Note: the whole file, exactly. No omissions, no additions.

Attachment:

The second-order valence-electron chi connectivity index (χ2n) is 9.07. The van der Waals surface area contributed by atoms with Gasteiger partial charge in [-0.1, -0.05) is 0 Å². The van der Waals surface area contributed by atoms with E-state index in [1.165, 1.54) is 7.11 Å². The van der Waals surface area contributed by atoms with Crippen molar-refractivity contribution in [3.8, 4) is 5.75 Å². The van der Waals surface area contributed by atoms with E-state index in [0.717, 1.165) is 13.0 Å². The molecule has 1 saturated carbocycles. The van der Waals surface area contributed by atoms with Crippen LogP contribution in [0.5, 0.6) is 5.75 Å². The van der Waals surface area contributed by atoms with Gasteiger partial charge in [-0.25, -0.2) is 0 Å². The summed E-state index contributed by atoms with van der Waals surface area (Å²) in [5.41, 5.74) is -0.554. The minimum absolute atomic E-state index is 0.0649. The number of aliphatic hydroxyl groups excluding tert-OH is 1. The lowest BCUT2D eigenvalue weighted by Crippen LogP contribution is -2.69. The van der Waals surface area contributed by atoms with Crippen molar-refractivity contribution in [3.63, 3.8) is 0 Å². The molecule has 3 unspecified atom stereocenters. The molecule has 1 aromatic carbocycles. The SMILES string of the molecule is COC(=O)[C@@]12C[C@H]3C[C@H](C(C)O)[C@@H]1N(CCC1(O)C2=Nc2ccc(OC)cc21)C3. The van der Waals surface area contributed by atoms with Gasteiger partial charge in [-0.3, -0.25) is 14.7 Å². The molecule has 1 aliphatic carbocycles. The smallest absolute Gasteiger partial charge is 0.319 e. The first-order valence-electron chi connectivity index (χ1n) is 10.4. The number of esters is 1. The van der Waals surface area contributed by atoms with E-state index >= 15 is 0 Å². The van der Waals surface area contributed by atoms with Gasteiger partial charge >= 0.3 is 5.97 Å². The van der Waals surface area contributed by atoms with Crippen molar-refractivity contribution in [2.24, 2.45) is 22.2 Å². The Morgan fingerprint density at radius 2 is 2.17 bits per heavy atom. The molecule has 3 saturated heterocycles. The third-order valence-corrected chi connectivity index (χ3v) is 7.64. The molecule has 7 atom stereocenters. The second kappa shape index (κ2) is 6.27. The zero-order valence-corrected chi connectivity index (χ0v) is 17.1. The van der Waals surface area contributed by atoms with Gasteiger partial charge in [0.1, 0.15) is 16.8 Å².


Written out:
The second-order valence-electron chi connectivity index (χ2n) is 9.07. The van der Waals surface area contributed by atoms with Gasteiger partial charge in [-0.1, -0.05) is 0 Å². The van der Waals surface area contributed by atoms with E-state index in [1.165, 1.54) is 7.11 Å². The van der Waals surface area contributed by atoms with Crippen molar-refractivity contribution in [3.8, 4) is 5.75 Å². The van der Waals surface area contributed by atoms with E-state index in [0.717, 1.165) is 13.0 Å². The molecule has 1 saturated carbocycles. The van der Waals surface area contributed by atoms with Crippen LogP contribution in [0.5, 0.6) is 5.75 Å². The van der Waals surface area contributed by atoms with Gasteiger partial charge in [-0.25, -0.2) is 0 Å². The summed E-state index contributed by atoms with van der Waals surface area (Å²) in [5.41, 5.74) is -0.554. The minimum absolute atomic E-state index is 0.0649. The number of aliphatic hydroxyl groups excluding tert-OH is 1. The lowest BCUT2D eigenvalue weighted by Crippen LogP contribution is -2.69. The van der Waals surface area contributed by atoms with Crippen molar-refractivity contribution in [3.63, 3.8) is 0 Å². The molecule has 3 unspecified atom stereocenters. The molecule has 1 aromatic carbocycles. The SMILES string of the molecule is COC(=O)[C@@]12C[C@H]3C[C@H](C(C)O)[C@@H]1N(CCC1(O)C2=Nc2ccc(OC)cc21)C3. The van der Waals surface area contributed by atoms with Gasteiger partial charge in [-0.3, -0.25) is 14.7 Å². The molecule has 1 aliphatic carbocycles. The smallest absolute Gasteiger partial charge is 0.319 e. The first-order valence-electron chi connectivity index (χ1n) is 10.4. The number of esters is 1. The van der Waals surface area contributed by atoms with E-state index >= 15 is 0 Å². The van der Waals surface area contributed by atoms with Gasteiger partial charge >= 0.3 is 5.97 Å². The van der Waals surface area contributed by atoms with Crippen molar-refractivity contribution in [2.24, 2.45) is 22.2 Å². The Morgan fingerprint density at radius 2 is 2.17 bits per heavy atom. The molecule has 3 saturated heterocycles. The third-order valence-corrected chi connectivity index (χ3v) is 7.64. The molecule has 7 atom stereocenters. The second kappa shape index (κ2) is 6.27. The zero-order valence-corrected chi connectivity index (χ0v) is 17.1. The van der Waals surface area contributed by atoms with Gasteiger partial charge in [0.1, 0.15) is 16.8 Å².